Oppenheimer and Patterson designed “Research Pods: Exploration in Linguistic Inquiry Word Count Implications and Applications”, a course which experimented with team-based research “pods” as a new format for guiding senior thesis research. All students within a pod developed a unique research question, but all of the projects were related via similar topics or using similar methods. As the students gained expertise in the topics and methods, they began to support each other, providing a wider range of perspectives on each other's work. The pod method also fostered a natural cohort, which not only provided social support, a sense of community, and belongingness, but also reduced the per-student time commitment for faculty. The instructors also employed new teaching strategies to help students generate and articulate research questions, as well to promote good habits of mind around summarizing research and documentation. For example, students wrote up minutes on each others' research presentations and developed prompts for other pod members to help brainstorm research ideas. Most of the students from this course have continued to work on their summer research projects as part of their senior theses.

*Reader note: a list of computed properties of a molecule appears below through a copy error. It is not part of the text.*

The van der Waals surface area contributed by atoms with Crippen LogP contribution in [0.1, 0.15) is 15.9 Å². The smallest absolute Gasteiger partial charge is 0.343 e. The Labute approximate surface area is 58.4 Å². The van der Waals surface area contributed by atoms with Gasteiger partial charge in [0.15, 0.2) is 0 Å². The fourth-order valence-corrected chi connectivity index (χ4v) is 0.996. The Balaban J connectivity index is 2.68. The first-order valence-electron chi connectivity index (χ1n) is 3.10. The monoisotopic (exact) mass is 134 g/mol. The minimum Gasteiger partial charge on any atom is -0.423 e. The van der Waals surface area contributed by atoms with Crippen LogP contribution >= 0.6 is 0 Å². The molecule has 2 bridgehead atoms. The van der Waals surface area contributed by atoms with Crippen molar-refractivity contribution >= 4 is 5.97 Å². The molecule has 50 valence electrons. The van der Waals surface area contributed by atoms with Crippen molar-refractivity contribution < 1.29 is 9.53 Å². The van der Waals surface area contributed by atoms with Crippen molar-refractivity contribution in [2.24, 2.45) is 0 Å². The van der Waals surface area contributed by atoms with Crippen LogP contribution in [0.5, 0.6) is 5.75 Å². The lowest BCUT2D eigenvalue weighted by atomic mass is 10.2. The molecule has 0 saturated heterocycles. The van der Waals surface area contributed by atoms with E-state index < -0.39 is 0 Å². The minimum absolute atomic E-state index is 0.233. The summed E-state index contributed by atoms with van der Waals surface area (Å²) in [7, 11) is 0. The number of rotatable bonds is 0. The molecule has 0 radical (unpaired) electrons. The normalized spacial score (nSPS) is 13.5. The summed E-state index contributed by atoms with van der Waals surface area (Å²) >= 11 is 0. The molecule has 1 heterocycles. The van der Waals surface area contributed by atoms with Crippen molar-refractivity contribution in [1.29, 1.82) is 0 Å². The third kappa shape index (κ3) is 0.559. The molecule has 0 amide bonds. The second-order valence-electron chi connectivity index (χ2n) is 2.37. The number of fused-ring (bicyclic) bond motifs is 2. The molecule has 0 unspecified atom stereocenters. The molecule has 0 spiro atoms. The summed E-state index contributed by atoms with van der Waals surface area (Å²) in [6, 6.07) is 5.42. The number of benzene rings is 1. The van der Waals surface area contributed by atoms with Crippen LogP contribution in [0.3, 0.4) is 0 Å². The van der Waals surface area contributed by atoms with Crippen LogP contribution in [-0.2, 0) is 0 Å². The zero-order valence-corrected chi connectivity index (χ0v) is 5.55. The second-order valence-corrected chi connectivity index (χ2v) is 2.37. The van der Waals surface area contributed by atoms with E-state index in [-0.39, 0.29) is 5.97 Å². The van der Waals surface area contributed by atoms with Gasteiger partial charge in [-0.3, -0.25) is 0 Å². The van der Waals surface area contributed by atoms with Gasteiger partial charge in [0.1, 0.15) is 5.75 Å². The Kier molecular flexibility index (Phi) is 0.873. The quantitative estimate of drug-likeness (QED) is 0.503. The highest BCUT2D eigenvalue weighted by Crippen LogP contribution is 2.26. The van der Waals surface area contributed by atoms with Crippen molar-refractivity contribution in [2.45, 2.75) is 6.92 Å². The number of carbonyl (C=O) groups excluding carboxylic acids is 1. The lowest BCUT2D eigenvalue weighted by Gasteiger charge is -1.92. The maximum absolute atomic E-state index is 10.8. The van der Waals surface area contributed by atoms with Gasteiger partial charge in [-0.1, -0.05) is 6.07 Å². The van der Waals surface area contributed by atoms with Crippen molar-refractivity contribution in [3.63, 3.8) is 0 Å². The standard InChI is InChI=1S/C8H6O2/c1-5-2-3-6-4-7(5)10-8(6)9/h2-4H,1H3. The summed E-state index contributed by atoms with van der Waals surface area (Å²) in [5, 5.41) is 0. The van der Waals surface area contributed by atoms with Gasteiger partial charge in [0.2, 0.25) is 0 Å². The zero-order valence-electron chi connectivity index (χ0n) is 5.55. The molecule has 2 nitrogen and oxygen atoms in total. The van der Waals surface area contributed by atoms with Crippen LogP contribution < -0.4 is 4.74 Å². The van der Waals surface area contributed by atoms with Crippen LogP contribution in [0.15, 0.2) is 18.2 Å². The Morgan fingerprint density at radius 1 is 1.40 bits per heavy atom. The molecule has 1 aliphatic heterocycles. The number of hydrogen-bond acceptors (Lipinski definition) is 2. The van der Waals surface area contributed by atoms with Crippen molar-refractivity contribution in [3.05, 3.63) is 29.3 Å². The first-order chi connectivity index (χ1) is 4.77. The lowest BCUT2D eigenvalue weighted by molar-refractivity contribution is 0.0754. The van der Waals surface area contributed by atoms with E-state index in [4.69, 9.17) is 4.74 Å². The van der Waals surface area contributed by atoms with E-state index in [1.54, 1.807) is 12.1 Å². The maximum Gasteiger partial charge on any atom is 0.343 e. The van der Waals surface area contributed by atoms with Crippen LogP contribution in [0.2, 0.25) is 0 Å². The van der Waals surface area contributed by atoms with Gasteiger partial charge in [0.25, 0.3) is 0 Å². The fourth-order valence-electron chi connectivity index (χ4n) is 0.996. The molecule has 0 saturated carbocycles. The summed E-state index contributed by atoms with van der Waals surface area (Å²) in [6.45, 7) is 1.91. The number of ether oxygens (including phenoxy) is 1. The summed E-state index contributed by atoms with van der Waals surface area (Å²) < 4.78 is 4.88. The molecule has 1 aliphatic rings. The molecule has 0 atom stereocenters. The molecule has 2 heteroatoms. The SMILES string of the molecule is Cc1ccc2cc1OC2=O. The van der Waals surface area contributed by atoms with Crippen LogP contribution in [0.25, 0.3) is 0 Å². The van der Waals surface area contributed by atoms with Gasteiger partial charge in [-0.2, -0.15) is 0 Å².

Emma Slayton


Librarian, University Libraries

Slayton redesigned the course “Discovering the Data Universe” to scale to 20 or more students and develop data management skills that could be tailored to individual projects and multiple disciplines. This full semester research experience had two parts. First, students collaborated in groups within and outside of class on classwide projects to learn data management skills. During the second half, students applied their skills to individual projects of their own design. The course design accommodated students at multiple levels of experience, highlighting the application of foundational data literacy principles to every step of the research cycles. Furthermore, it prepared students from disciplines who may not be working with data as intensely in their first or second years to have the practice they need to succeed at research later on in their careers. Slayton’s approach piloted ways for students to engage asynchronously, and she hopes to create a fully asynchronous version of the course.